How the Section 508 Standards Can Impact Your Organization


As more everyday activity migrates to digital technologies and the internet, a wave of new lawsuits are testing the boundaries of the Americans with Disabilities Act (ADA) and the digital world. The rapid proliferation of website accessibility claims under the ADA has sensitized public and private sector organizations to other potential claims associated with their use of the internet and information technologies to communicate with their customers, exhibit their products, effectuate online transactions and offer benefits in the workplace.

Many organizations and institutions seeking to manage risk now pre-screen technologies at the procurement stage to ensure accessibility. Common standards provide useful guidance in this type of risk-management effort. The most comprehensive set of common standards for digital accessibility are those published in January as a final rule by the Architectural and Transportation Barriers Compliance Board pursuant to Section 508 of the Rehabilitation Act.[1] Increasingly, organizations that are not directly subject to these standards are looking to them as an aid in their compliance and risk management efforts.

 Federal Standards for Accessible IT Have Broader Impact

Section 508 requires information and communications technologies developed, maintained, procured or used by federal departments and agencies to be accessible to people with disabilities.[2] The goal of the standards is to eliminate barriers in information technology and to encourage the development of new technologies.[3]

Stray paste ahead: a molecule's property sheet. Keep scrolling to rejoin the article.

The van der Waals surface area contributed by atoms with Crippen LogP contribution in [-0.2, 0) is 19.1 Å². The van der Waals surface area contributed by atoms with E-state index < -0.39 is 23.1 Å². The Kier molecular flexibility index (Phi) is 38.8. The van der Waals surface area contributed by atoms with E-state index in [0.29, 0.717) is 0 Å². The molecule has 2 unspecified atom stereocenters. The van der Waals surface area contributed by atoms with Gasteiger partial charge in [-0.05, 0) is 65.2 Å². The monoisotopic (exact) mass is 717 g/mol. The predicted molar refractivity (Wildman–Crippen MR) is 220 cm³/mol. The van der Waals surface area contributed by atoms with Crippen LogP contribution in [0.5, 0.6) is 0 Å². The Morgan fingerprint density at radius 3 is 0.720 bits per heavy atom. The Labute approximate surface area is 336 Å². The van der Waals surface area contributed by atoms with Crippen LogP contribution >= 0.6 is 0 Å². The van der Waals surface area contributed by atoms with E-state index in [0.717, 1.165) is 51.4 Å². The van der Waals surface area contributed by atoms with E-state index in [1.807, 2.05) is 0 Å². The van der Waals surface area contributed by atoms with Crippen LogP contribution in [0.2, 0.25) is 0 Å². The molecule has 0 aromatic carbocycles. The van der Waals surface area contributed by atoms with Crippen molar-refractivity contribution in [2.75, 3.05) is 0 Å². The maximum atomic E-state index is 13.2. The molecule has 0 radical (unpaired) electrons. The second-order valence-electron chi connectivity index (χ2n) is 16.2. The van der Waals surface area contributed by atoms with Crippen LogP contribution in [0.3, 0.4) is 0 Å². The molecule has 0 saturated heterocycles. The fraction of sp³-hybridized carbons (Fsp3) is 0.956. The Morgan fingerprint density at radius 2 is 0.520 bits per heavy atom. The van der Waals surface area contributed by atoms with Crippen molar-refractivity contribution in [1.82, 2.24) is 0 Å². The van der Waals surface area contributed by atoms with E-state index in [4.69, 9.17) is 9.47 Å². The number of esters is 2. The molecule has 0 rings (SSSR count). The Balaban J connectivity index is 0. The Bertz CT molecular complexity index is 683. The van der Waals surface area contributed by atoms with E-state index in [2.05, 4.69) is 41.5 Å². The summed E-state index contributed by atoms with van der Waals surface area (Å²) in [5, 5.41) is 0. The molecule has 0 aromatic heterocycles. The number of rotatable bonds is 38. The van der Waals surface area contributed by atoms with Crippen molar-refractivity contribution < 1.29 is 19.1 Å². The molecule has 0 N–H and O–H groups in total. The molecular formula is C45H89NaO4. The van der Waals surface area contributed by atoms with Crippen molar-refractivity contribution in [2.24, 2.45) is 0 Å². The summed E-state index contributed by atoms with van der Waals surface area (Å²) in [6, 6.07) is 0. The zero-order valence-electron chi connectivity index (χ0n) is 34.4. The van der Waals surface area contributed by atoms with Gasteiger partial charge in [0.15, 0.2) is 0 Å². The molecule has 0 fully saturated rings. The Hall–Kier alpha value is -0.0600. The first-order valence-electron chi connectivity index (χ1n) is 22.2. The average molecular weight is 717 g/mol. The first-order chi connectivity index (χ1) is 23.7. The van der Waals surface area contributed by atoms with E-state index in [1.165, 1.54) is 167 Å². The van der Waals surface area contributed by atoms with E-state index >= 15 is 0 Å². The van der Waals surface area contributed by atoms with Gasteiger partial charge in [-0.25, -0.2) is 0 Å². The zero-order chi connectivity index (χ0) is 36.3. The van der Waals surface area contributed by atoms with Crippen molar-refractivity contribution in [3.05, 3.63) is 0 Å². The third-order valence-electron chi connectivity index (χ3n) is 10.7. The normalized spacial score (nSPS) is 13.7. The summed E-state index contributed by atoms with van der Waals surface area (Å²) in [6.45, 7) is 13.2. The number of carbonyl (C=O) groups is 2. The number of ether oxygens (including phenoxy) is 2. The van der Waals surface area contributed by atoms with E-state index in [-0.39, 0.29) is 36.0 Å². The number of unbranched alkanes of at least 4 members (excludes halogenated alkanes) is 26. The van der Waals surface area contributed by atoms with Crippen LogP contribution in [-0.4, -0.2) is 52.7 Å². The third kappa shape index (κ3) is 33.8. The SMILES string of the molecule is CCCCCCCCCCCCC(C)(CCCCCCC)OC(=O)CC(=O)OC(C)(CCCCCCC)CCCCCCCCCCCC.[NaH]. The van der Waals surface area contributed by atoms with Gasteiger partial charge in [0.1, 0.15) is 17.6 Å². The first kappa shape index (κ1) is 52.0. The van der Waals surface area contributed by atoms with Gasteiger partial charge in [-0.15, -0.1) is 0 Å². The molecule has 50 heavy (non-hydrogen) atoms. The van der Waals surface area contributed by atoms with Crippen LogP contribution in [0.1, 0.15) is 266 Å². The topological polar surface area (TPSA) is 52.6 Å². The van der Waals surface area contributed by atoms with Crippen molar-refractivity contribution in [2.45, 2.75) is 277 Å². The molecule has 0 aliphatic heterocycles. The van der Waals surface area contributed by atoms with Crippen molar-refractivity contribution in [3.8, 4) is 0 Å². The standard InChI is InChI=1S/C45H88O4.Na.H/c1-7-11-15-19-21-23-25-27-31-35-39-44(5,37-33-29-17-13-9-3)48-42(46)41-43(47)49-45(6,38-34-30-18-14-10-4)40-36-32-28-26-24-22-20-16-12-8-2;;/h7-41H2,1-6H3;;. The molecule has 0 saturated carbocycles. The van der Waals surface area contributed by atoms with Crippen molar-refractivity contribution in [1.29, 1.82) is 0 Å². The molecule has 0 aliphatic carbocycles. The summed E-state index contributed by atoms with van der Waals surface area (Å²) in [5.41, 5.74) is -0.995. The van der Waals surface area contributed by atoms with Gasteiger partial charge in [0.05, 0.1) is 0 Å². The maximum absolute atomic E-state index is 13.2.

The original standards issued in 2000 used a product-by-product approach, mandating specific features to support common assistive technologies and specific use cases. Dramatic changes in technology over the last decade made the original standards obsolete.[4] The new standards take a functionality-based approach, which is better suited to keeping pace with technological advances. The functionality-based approach also makes the new standards a more useful proxy for ensuring compliance with accessibility laws, and it is creating a path for more inclusive design.

Although the new Section 508 standards do not apply directly to private entities or recipients of federal funding, in fact, the Section 508 standards have been imported into other federal rules, state laws, funding agreements and procurement documents for many private institutions.

For example, under California state law, state and local entities, entities receiving funding from the state, and contractors supplying electronic and information technology to any such entities are required to comply with the Section 508 standards, which are incorporated by reference into Government Code Section 11135(d)(1)-(3). In addition to state government agencies, this covers the California State University system, state hospitals, schools, libraries and a broad range of institutions receiving state funding.